Innocent, fresh-faced, and energized by the prospects of adventure, Newt Dobbs’ story plays as a coming-of-age tale. He fends off Cavalry soldiers who seek to appropriate the company’s horses; he breaks in new horses at the settlement; and he gleefully accepts the favors of the homeliest saloon prostitute. In the final episode of the TV series, Newt sports the telltale sign of passage in a not-yet-fully-formed mustache.
Lorie (Diane Lane)
Lorena, a beautiful saloon prostitute in Lonesome Dove, is anything but the “whore with a heart of gold” as defined by Claire Trevor’s Dallas in John Ford’s Stagecoach (1939). Lorie is young, charming, and playful in her interactions with her customers, asking simply and directly: “Would you like a poke?” To which one answers: “Well that would be right neighborly.” Things, however, begin to change when Jake Spoon (a terrific Robert Urich) returns to town after a decade away and claims Lorie for his own. Jealousy leads to abuse and Lorie escapes Lonesome Dove to travel north with the trail riders. Before long, she falls in love with the gentle and kindhearted Gus.
Clara Allen (Anjelica Huston)
As Lorie and Gus approach Clara Allen’s Nebraska homestead, Lorie tells Gus: “I’m afraid I’m going to lose you — you might marry her,” to which Gus responds: “She’s had two chances.” Clara is a strong, confident woman, caring for two young daughters and a husband who lies comatose after a horse kick to the head. Clara greets Gus with lingering kisses and asks, “Why do you have to go up to Montana? You can stay and work here.” Restless already, Gus declines but asks Clara to look after Lorie until he returns. He bids farewell with a tilt of his hat and the single word: “Ladies!” As he slowly disappears, Lorie embraces Clara and the two women cry. Later, when Call stops in Nebraska to inform Clara of Gus’ death, she brazenly scolds him: “It rankles me that [Gus] got so much of you and I got so little over the years.”July Johnson (Chris Cooper)
One of the pleasures of viewing “Lonesome Dove” 30 years after its premiere comes in watching the very young Chris Cooper and Diane Lane at the onset of their acting careers. Cooper, as ex-Fort Smith, Ark., sheriff July Johnson, spends much of the series traveling with stepson Joe in search of his wife Elmira (Glenne Headly). Eventually arriving at Clara’s ranch, July learns that Elmira had been there, gave birth to a son, and left him with Clara. Her daughter says: “He’s crying.” Clara responds: “He’s been looking for his wife for a long time.” The daughter: “But he’s a man.” And, then McMurtry dismantles mythic cowboyana with Clara’s reply:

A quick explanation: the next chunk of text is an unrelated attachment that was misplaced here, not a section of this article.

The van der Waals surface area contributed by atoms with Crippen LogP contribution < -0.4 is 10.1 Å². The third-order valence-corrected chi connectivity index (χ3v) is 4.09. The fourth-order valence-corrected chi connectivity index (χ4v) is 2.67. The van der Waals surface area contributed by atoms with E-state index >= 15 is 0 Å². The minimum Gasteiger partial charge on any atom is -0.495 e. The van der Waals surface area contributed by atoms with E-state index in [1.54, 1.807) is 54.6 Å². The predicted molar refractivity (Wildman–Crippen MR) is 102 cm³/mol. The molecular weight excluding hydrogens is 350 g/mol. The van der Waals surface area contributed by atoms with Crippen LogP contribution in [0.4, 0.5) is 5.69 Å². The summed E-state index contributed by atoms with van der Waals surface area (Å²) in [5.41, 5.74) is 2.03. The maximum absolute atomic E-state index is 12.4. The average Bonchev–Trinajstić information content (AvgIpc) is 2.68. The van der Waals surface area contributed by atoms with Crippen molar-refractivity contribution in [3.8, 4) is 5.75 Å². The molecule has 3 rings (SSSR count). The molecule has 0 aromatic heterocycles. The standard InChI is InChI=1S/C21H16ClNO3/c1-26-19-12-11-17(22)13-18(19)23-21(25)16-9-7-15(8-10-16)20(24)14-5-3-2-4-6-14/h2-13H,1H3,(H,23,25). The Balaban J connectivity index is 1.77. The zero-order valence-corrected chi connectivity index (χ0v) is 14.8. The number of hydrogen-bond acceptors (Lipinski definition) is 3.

“Men have tears too.”
Cooper’s performance as July is a sensitive one — a lawman who writes letters to his absent wife, read in soft-spoken voice-overs. Long-respected for screen portrayals in films as diverse as The Bourne Identity (2002), Syriana (2005), and The Amazing Spider-Man (2014), Cooper received an Academy Award for best supporting actor in Adaptation (2002).
Among these principals are numerous other integral, compelling subplots and characters who add color, grit, and depth to the adventure: a terrifying Mexican/Indian murderer; Irish immigrants who join the ride after getting lost in Mexico; a trail cook who refuses to ride a horse; buffalo hunters; and vast and sundry vagrants, hooligans, and troublemakers. Viewers may recognize the young D.B. Sweeny as “Dish,” Steve Buscemi as “Luke,” and Nina Siemaszko, as runaway “Janey.”
“Lonesome Dove” earned a remarkable response to its debut Feb. 5-8, 1989. More than 26 million viewers tuned in to CBS for the western drama, a genre long thought to be passé. The program earned 18 Emmy nominations, Golden Globe awards, and lavish critical praise for the principal actors and supporting players. The miniseries on television, also thought passé, sprang to new life. Sequels were spawned.
Three decades later, “Lonesome Dove’s” legacy remains firmly intact — for many the greatest western ever. I place the series in the same realm as Blade Runner (1982). Both are singular classics — of the western and sci-fi genres, respectively — that fans will continue to revisit for the discovery of old and new pleasures.